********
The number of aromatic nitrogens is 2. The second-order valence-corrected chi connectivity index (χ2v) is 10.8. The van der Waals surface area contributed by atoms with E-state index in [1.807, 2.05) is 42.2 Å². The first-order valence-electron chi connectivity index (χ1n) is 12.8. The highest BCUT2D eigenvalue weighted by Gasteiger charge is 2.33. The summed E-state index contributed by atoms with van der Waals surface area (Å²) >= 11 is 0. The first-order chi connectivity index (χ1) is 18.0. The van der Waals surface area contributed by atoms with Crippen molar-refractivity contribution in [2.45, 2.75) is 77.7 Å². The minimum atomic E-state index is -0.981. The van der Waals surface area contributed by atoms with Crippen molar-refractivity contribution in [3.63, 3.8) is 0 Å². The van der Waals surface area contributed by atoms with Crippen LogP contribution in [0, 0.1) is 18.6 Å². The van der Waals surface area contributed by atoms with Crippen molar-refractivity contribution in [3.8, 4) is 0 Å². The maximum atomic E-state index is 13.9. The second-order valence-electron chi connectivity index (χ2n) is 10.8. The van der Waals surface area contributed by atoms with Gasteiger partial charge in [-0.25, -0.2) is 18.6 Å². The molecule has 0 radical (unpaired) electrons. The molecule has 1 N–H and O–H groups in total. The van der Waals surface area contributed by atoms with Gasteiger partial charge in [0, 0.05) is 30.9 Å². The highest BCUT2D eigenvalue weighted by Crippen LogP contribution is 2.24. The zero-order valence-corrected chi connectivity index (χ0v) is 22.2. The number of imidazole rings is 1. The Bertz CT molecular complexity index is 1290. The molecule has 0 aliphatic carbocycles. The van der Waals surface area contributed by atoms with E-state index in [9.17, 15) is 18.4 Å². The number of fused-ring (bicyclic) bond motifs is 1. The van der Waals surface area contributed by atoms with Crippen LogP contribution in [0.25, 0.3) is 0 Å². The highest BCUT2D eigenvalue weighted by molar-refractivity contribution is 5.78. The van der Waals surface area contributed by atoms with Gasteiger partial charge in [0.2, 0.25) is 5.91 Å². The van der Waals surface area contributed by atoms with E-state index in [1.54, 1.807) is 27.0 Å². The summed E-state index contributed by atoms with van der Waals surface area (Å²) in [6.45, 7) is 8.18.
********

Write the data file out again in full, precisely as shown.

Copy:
The number of aromatic nitrogens is 2. The second-order valence-corrected chi connectivity index (χ2v) is 10.8. The van der Waals surface area contributed by atoms with E-state index in [1.807, 2.05) is 42.2 Å². The first-order valence-electron chi connectivity index (χ1n) is 12.8. The highest BCUT2D eigenvalue weighted by Gasteiger charge is 2.33. The summed E-state index contributed by atoms with van der Waals surface area (Å²) >= 11 is 0. The first-order chi connectivity index (χ1) is 18.0. The van der Waals surface area contributed by atoms with Crippen molar-refractivity contribution in [2.45, 2.75) is 77.7 Å². The minimum atomic E-state index is -0.981. The van der Waals surface area contributed by atoms with Crippen molar-refractivity contribution in [3.63, 3.8) is 0 Å². The van der Waals surface area contributed by atoms with Crippen LogP contribution in [0, 0.1) is 18.6 Å². The van der Waals surface area contributed by atoms with Crippen molar-refractivity contribution in [3.8, 4) is 0 Å². The maximum atomic E-state index is 13.9. The second-order valence-electron chi connectivity index (χ2n) is 10.8. The van der Waals surface area contributed by atoms with Gasteiger partial charge in [-0.25, -0.2) is 18.6 Å². The molecule has 0 radical (unpaired) electrons. The molecule has 1 N–H and O–H groups in total. The van der Waals surface area contributed by atoms with Gasteiger partial charge in [0, 0.05) is 30.9 Å². The highest BCUT2D eigenvalue weighted by Crippen LogP contribution is 2.24. The zero-order valence-corrected chi connectivity index (χ0v) is 22.2. The number of imidazole rings is 1. The Bertz CT molecular complexity index is 1290. The molecule has 0 aliphatic carbocycles. The van der Waals surface area contributed by atoms with E-state index in [9.17, 15) is 18.4 Å². The number of fused-ring (bicyclic) bond motifs is 1. The van der Waals surface area contributed by atoms with Crippen LogP contribution in [0.25, 0.3) is 0 Å². The highest BCUT2D eigenvalue weighted by molar-refractivity contribution is 5.78. The van der Waals surface area contributed by atoms with Gasteiger partial charge in [0.2, 0.25) is 5.91 Å². The van der Waals surface area contributed by atoms with E-state index in [1.54, 1.807) is 27.0 Å². The summed E-state index contributed by atoms with van der Waals surface area (Å²) in [6.45, 7) is 8.18.